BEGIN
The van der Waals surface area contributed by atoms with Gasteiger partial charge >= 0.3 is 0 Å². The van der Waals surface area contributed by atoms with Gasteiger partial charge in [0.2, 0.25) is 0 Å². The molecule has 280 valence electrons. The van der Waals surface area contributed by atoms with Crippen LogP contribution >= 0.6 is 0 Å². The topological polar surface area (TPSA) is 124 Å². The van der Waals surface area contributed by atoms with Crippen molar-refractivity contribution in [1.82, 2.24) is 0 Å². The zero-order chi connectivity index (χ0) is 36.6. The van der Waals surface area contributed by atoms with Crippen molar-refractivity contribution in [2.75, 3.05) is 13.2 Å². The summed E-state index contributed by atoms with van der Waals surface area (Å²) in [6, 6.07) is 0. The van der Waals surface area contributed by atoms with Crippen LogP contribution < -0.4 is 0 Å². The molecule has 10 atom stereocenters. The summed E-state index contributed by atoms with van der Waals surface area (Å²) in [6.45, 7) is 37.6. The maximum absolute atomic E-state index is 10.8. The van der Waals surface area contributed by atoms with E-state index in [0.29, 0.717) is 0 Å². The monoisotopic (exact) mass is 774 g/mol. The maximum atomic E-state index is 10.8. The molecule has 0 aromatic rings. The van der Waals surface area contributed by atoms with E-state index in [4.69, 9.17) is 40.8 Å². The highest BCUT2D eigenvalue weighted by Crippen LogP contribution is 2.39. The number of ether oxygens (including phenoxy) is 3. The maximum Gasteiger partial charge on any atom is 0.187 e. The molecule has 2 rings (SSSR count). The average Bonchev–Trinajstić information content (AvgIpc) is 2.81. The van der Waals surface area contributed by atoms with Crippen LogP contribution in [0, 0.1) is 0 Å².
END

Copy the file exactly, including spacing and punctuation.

The van der Waals surface area contributed by atoms with Gasteiger partial charge >= 0.3 is 0 Å². The van der Waals surface area contributed by atoms with Gasteiger partial charge in [0.2, 0.25) is 0 Å². The molecule has 280 valence electrons. The van der Waals surface area contributed by atoms with Crippen LogP contribution >= 0.6 is 0 Å². The topological polar surface area (TPSA) is 124 Å². The van der Waals surface area contributed by atoms with Crippen molar-refractivity contribution in [1.82, 2.24) is 0 Å². The zero-order chi connectivity index (χ0) is 36.6. The van der Waals surface area contributed by atoms with Crippen molar-refractivity contribution in [2.75, 3.05) is 13.2 Å². The summed E-state index contributed by atoms with van der Waals surface area (Å²) in [6, 6.07) is 0. The van der Waals surface area contributed by atoms with Crippen LogP contribution < -0.4 is 0 Å². The molecule has 10 atom stereocenters. The summed E-state index contributed by atoms with van der Waals surface area (Å²) in [6.45, 7) is 37.6. The maximum absolute atomic E-state index is 10.8. The van der Waals surface area contributed by atoms with E-state index in [0.29, 0.717) is 0 Å². The monoisotopic (exact) mass is 774 g/mol. The maximum atomic E-state index is 10.8. The molecule has 0 aromatic rings. The van der Waals surface area contributed by atoms with E-state index in [4.69, 9.17) is 40.8 Å². The highest BCUT2D eigenvalue weighted by Crippen LogP contribution is 2.39. The number of ether oxygens (including phenoxy) is 3. The maximum Gasteiger partial charge on any atom is 0.187 e. The molecule has 2 rings (SSSR count). The average Bonchev–Trinajstić information content (AvgIpc) is 2.81. The van der Waals surface area contributed by atoms with Crippen LogP contribution in [0, 0.1) is 0 Å².